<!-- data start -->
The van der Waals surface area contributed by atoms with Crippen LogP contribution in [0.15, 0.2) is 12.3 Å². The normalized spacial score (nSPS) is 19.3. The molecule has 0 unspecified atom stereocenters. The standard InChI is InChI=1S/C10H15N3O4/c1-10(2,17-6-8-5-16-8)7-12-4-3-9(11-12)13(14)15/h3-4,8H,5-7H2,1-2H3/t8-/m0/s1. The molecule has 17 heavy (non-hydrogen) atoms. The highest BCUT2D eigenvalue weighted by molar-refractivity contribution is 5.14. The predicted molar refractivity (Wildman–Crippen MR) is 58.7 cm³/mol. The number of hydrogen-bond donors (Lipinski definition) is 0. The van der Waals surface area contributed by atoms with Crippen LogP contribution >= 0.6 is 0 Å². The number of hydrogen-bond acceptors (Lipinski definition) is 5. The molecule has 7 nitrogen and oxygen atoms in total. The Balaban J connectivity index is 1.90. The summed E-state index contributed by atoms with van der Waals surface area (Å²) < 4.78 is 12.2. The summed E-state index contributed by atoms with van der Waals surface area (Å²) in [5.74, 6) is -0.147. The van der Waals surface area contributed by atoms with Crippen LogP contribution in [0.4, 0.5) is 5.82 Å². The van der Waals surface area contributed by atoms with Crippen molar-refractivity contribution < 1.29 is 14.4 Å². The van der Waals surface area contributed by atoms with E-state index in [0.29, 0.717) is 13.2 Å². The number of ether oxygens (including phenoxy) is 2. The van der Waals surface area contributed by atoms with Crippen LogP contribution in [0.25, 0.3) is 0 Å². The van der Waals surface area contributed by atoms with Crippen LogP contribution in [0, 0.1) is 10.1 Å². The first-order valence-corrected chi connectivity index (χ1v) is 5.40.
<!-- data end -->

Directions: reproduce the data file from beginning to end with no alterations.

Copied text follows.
The van der Waals surface area contributed by atoms with Crippen LogP contribution in [0.15, 0.2) is 12.3 Å². The normalized spacial score (nSPS) is 19.3. The molecule has 0 unspecified atom stereocenters. The standard InChI is InChI=1S/C10H15N3O4/c1-10(2,17-6-8-5-16-8)7-12-4-3-9(11-12)13(14)15/h3-4,8H,5-7H2,1-2H3/t8-/m0/s1. The molecule has 17 heavy (non-hydrogen) atoms. The highest BCUT2D eigenvalue weighted by molar-refractivity contribution is 5.14. The predicted molar refractivity (Wildman–Crippen MR) is 58.7 cm³/mol. The number of hydrogen-bond donors (Lipinski definition) is 0. The van der Waals surface area contributed by atoms with Crippen LogP contribution >= 0.6 is 0 Å². The number of hydrogen-bond acceptors (Lipinski definition) is 5. The molecule has 7 nitrogen and oxygen atoms in total. The Balaban J connectivity index is 1.90. The summed E-state index contributed by atoms with van der Waals surface area (Å²) < 4.78 is 12.2. The summed E-state index contributed by atoms with van der Waals surface area (Å²) in [5.74, 6) is -0.147. The van der Waals surface area contributed by atoms with Crippen LogP contribution in [0.4, 0.5) is 5.82 Å². The van der Waals surface area contributed by atoms with Crippen molar-refractivity contribution < 1.29 is 14.4 Å². The van der Waals surface area contributed by atoms with E-state index in [0.29, 0.717) is 13.2 Å². The number of ether oxygens (including phenoxy) is 2. The van der Waals surface area contributed by atoms with Crippen LogP contribution in [0.25, 0.3) is 0 Å². The van der Waals surface area contributed by atoms with Crippen LogP contribution in [0, 0.1) is 10.1 Å². The first-order valence-corrected chi connectivity index (χ1v) is 5.40.